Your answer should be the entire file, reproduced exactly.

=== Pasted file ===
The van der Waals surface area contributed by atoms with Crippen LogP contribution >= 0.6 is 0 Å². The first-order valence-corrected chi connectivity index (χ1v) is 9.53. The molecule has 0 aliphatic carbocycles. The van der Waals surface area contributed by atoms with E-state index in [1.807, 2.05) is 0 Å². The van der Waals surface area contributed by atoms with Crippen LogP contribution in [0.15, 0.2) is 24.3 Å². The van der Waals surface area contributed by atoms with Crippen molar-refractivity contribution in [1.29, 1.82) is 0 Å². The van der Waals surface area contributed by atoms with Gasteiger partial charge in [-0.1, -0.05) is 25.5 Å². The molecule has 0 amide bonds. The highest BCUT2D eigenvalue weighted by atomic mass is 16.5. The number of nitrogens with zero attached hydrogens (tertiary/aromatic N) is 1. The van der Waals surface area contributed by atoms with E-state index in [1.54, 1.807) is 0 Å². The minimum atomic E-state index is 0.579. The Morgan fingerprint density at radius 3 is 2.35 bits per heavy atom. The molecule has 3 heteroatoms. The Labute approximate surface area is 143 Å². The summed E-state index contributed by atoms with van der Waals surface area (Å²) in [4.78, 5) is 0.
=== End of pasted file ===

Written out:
The van der Waals surface area contributed by atoms with Crippen LogP contribution >= 0.6 is 0 Å². The first-order valence-corrected chi connectivity index (χ1v) is 9.53. The molecule has 0 aliphatic carbocycles. The van der Waals surface area contributed by atoms with E-state index in [1.807, 2.05) is 0 Å². The van der Waals surface area contributed by atoms with Crippen LogP contribution in [0.15, 0.2) is 24.3 Å². The van der Waals surface area contributed by atoms with Crippen molar-refractivity contribution in [1.29, 1.82) is 0 Å². The van der Waals surface area contributed by atoms with Gasteiger partial charge in [-0.1, -0.05) is 25.5 Å². The molecule has 0 amide bonds. The highest BCUT2D eigenvalue weighted by atomic mass is 16.5. The number of nitrogens with zero attached hydrogens (tertiary/aromatic N) is 1. The van der Waals surface area contributed by atoms with E-state index in [1.54, 1.807) is 0 Å². The minimum atomic E-state index is 0.579. The Morgan fingerprint density at radius 3 is 2.35 bits per heavy atom. The molecule has 3 heteroatoms. The Labute approximate surface area is 143 Å². The summed E-state index contributed by atoms with van der Waals surface area (Å²) in [4.78, 5) is 0.